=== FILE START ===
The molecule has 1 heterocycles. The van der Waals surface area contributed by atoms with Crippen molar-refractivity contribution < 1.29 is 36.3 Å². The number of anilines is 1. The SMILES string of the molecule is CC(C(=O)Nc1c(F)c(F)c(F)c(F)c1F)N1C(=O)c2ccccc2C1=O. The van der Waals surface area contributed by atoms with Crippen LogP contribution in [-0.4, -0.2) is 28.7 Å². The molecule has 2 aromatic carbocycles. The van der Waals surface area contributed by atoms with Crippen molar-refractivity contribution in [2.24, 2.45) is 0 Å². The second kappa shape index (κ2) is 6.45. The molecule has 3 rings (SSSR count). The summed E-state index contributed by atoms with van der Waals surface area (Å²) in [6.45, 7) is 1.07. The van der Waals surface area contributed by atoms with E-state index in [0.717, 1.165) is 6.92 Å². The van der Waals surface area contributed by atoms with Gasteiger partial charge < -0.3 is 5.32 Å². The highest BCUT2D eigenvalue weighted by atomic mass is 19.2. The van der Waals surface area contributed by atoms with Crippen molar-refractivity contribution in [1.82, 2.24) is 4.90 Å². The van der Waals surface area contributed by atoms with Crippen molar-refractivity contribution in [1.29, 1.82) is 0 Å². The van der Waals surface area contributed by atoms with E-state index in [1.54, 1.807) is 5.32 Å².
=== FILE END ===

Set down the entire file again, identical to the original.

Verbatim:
The molecule has 1 heterocycles. The van der Waals surface area contributed by atoms with Crippen molar-refractivity contribution < 1.29 is 36.3 Å². The number of anilines is 1. The SMILES string of the molecule is CC(C(=O)Nc1c(F)c(F)c(F)c(F)c1F)N1C(=O)c2ccccc2C1=O. The van der Waals surface area contributed by atoms with Crippen LogP contribution in [-0.4, -0.2) is 28.7 Å². The molecule has 2 aromatic carbocycles. The van der Waals surface area contributed by atoms with Crippen molar-refractivity contribution in [2.24, 2.45) is 0 Å². The second kappa shape index (κ2) is 6.45. The molecule has 3 rings (SSSR count). The summed E-state index contributed by atoms with van der Waals surface area (Å²) in [6.45, 7) is 1.07. The van der Waals surface area contributed by atoms with E-state index in [0.717, 1.165) is 6.92 Å². The van der Waals surface area contributed by atoms with Gasteiger partial charge < -0.3 is 5.32 Å². The highest BCUT2D eigenvalue weighted by atomic mass is 19.2. The van der Waals surface area contributed by atoms with Crippen molar-refractivity contribution in [1.82, 2.24) is 4.90 Å². The van der Waals surface area contributed by atoms with Crippen molar-refractivity contribution in [1.29, 1.82) is 0 Å². The van der Waals surface area contributed by atoms with E-state index in [1.54, 1.807) is 5.32 Å².